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Welcome, inky, from another (retired) software developer. Good to see that your dad's contributions made a lasting impression. I've been doing the same for my son and it seems to be taking some hold for him at age 22.
Thanks! I feel very fortunate to have both my parents as role models. My mom is not as knowledgeable about investing but she is if anything even more frugal than my dad.

I grew up in an upper-middle-class neighborhood where it was the norm to Live Way Beyond Your Means. At the time it wasn't always easy to be the only kid on the block whose family car had its taillights held on with duct tape! But now I can look back and laugh and appreciate my parents' rejection of conspicuous consumption.
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Old 02-18-2013, 05:23 PM   #5
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Hi Inky -
I'm also a woman software engineer (embedded software). It's a good field, especially for INTJ types.

I hear you on the stock market cooperation part.
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Old 02-18-2013, 05:26 PM   #6
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Hi Inky -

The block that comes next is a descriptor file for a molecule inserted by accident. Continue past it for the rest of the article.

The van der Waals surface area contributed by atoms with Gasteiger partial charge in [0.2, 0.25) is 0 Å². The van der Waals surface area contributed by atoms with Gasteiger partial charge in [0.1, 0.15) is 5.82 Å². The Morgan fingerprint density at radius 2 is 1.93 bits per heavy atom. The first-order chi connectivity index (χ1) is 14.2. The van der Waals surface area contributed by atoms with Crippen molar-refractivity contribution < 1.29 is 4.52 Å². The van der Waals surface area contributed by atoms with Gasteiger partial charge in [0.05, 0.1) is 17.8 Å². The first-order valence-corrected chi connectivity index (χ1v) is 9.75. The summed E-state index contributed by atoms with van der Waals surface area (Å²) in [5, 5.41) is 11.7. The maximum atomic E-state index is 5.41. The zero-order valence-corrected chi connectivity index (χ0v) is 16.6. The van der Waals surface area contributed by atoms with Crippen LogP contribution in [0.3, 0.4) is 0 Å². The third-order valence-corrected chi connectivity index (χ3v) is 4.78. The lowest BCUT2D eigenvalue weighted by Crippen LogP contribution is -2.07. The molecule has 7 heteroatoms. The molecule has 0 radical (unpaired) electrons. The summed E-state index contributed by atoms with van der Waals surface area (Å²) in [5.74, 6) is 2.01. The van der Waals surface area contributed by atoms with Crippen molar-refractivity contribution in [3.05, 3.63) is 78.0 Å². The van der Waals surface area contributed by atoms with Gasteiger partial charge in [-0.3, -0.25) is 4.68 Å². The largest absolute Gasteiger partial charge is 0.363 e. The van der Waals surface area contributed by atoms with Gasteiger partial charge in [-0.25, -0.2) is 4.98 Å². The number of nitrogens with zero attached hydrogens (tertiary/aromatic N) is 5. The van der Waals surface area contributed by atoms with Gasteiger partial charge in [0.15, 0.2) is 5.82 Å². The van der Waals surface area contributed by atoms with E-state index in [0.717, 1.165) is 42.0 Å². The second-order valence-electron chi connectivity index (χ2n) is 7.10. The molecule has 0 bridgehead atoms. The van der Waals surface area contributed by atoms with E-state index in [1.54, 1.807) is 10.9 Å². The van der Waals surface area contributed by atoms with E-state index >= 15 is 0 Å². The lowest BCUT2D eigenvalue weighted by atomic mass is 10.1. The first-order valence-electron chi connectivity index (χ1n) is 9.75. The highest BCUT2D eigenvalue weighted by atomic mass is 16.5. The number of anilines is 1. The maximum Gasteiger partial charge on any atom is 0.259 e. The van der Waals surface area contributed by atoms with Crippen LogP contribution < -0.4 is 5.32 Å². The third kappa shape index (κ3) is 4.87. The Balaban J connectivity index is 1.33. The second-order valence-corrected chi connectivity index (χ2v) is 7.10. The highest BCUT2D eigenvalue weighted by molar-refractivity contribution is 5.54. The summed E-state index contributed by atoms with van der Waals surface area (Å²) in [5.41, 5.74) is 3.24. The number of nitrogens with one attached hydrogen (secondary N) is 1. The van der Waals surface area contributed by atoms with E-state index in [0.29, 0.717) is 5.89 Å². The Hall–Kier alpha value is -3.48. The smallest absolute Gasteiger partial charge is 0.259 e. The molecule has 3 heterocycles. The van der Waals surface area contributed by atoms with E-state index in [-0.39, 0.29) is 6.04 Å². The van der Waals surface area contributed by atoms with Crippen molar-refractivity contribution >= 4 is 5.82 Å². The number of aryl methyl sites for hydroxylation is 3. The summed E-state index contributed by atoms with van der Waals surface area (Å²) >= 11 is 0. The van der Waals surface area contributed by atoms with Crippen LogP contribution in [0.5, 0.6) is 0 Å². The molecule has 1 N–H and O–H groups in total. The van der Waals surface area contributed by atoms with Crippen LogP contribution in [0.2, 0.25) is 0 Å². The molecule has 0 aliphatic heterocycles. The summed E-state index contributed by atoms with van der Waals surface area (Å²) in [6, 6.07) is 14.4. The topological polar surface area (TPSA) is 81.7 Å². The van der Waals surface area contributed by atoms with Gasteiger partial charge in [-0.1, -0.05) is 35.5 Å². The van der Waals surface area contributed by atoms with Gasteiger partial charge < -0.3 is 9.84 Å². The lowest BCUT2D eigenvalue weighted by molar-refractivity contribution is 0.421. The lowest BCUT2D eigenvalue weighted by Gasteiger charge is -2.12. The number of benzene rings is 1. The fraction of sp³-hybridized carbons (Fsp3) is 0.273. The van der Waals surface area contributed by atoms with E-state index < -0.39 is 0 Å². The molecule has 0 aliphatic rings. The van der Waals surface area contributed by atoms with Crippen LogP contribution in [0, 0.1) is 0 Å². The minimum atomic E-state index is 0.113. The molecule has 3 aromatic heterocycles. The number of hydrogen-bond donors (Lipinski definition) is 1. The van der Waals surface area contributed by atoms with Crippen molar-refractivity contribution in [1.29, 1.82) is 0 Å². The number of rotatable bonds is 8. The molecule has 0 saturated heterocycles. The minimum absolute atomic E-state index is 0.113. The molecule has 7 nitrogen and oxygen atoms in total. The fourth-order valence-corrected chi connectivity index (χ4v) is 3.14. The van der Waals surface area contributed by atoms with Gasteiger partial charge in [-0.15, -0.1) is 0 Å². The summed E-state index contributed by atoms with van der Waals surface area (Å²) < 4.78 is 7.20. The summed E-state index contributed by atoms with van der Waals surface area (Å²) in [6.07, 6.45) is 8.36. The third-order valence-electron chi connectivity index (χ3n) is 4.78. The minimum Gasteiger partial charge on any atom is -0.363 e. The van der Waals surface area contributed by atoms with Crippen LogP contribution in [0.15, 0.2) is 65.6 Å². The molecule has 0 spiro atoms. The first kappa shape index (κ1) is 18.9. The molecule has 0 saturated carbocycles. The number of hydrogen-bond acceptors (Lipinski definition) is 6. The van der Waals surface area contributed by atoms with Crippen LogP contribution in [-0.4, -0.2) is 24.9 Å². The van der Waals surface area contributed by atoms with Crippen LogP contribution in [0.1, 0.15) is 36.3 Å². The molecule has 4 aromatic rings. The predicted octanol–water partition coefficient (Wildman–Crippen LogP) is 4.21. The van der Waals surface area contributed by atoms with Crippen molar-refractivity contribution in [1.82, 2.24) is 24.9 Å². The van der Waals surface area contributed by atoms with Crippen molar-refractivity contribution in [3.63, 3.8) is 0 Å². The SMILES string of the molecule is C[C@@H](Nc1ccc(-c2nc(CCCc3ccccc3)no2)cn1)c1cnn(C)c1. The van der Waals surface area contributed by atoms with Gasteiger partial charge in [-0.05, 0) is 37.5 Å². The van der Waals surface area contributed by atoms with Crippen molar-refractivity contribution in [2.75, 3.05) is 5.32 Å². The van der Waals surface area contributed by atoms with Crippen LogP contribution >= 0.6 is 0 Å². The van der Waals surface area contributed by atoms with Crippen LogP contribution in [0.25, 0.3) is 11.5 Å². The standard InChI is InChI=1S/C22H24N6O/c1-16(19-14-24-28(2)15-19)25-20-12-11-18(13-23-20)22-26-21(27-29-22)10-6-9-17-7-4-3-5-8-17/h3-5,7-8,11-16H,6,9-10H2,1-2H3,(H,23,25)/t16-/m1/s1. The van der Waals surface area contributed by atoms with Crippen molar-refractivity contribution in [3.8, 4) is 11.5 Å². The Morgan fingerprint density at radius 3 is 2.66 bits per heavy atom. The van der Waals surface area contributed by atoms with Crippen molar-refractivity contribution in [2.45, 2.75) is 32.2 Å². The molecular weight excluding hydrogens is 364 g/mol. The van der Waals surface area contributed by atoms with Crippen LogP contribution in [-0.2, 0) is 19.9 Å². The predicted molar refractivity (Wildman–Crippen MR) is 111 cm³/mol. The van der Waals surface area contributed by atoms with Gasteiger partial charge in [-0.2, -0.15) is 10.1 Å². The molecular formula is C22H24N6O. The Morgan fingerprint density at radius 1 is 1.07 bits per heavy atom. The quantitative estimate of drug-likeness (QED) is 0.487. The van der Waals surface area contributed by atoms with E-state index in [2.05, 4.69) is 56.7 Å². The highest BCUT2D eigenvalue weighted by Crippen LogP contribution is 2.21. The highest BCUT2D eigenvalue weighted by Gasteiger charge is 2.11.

I'm also a woman software engineer (embedded software). It's a good field, especially for INTJ types.

I hear you on the stock market cooperation part.
Cool! Yeah, if only every year were like 2012, right? I'd be done by 2015!
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Old 02-18-2013, 05:44 PM   #7
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Cool! Yeah, if only every year were like 2012, right? I'd be done by 2015!
Welcome! You'll need the markets to continue to cooperate for the next 40 years after that also. A lot of us find getting to "the number" to become FI while working a real challenge, but trusting that you'll stay FI with no salary and no control over the performance of the markets is the harder part!
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Old 02-18-2013, 05:57 PM   #8